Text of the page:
In Brief

APA members voted by ballot in November and December to approve two changes to the bylaws of the association. A two-thirds majority of voters is required to amend the bylaws.

One amendment will create a process to remove a member of an APA board or committee when there is reasonable cause. About 92 percent of voting members approved the measure. Under the new process, an APA board or committee can petition APA's Board of Directors to remove a member if two-thirds of the board or committee members vote for the action. The Board of Directors gives the member an opportunity to respond in writing to the petition. If the board determines that there is reasonable cause for removal and that removal is in the best interest of the association, it can remove the member with a two-thirds vote.

The other amendment adds the characteristic of "gender identity" to APA's no-discrimination policy. The policy now reads in part, "All Members, Fellows, and Associate members and Affiliates shall be treated with respect and without discrimination on the basis of race, national or ethnic origin, religion, gender, gender identity, or sexual orientation, age, mental or physical disability." About 84 percent of voting members approved the measure.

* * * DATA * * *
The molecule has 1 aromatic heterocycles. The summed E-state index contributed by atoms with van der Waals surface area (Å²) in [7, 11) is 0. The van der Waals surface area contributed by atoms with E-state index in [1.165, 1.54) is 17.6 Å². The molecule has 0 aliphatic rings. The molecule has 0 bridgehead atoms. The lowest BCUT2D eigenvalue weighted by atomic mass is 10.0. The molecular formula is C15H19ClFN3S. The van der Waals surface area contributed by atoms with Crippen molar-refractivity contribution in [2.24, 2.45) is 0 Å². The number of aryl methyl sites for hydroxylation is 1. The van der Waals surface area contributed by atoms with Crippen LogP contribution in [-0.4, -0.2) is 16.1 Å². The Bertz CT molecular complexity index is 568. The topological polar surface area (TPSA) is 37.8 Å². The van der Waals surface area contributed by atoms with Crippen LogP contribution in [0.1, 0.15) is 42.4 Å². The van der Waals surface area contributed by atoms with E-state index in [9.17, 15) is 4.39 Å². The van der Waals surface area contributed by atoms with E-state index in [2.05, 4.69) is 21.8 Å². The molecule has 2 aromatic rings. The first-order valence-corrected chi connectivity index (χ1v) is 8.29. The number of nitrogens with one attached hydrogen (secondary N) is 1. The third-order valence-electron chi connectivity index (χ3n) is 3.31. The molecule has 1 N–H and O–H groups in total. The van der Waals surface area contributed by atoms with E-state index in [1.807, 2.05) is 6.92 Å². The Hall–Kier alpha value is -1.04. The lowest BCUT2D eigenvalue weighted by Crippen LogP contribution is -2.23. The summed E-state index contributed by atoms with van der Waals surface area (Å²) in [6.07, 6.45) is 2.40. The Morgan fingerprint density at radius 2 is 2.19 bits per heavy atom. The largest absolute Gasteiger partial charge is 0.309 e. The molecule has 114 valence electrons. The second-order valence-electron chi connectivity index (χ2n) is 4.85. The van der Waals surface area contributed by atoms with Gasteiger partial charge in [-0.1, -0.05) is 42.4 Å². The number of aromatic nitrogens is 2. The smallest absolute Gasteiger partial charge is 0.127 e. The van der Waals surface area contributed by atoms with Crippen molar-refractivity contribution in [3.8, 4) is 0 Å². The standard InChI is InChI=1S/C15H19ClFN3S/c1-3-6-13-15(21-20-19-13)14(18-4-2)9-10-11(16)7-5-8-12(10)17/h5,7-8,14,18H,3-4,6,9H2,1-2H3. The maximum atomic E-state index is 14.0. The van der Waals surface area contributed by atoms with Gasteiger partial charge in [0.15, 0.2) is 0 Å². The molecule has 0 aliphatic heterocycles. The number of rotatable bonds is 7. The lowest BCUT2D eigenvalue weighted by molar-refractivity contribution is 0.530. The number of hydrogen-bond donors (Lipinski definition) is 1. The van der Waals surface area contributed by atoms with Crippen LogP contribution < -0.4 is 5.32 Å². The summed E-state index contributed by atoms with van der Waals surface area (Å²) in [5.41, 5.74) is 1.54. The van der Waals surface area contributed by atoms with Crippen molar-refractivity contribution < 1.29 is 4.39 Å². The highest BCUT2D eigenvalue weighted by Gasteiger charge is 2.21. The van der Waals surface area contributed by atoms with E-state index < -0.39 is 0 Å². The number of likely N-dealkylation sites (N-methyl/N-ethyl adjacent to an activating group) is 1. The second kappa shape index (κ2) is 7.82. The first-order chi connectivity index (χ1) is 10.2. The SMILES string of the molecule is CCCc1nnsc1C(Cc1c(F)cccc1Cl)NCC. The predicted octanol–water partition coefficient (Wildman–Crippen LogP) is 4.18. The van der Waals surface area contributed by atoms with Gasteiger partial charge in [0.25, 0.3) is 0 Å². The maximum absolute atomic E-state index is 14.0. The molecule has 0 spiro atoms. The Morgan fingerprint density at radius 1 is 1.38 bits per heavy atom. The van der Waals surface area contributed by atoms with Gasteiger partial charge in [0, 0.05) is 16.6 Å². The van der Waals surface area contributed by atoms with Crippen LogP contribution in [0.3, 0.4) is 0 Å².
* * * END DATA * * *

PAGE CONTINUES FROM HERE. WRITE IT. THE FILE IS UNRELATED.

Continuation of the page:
For the complete text of the amendments, see the October 2005 Monitor or visit APA Governance. In the same balloting period, APA members also voted on the composition of the Council of Representatives. The council consists of at least one representative from each of APA's 53 divisions and the state, provincial and territorial psychological associations. APA members' votes decide how many seats each group receives, and then the division or association elects its own representatives.

For the 2007 legislative year, members' votes translated into some changes in the council's representation. The proportion of seats held by associations and divisions tipped slightly: Divisions gained one seat and associations lost one seat. More specifically:

  • APA Divs. 7 (Developmental) and 35 (Society for the Psychology of Women) each gained a seat.

  • APA Div. 36 (Religion) and Illinois each lost one seat.

A detailed tally sheet of the apportionment ballot results is available at APA Governance.

-D. Smith Bailey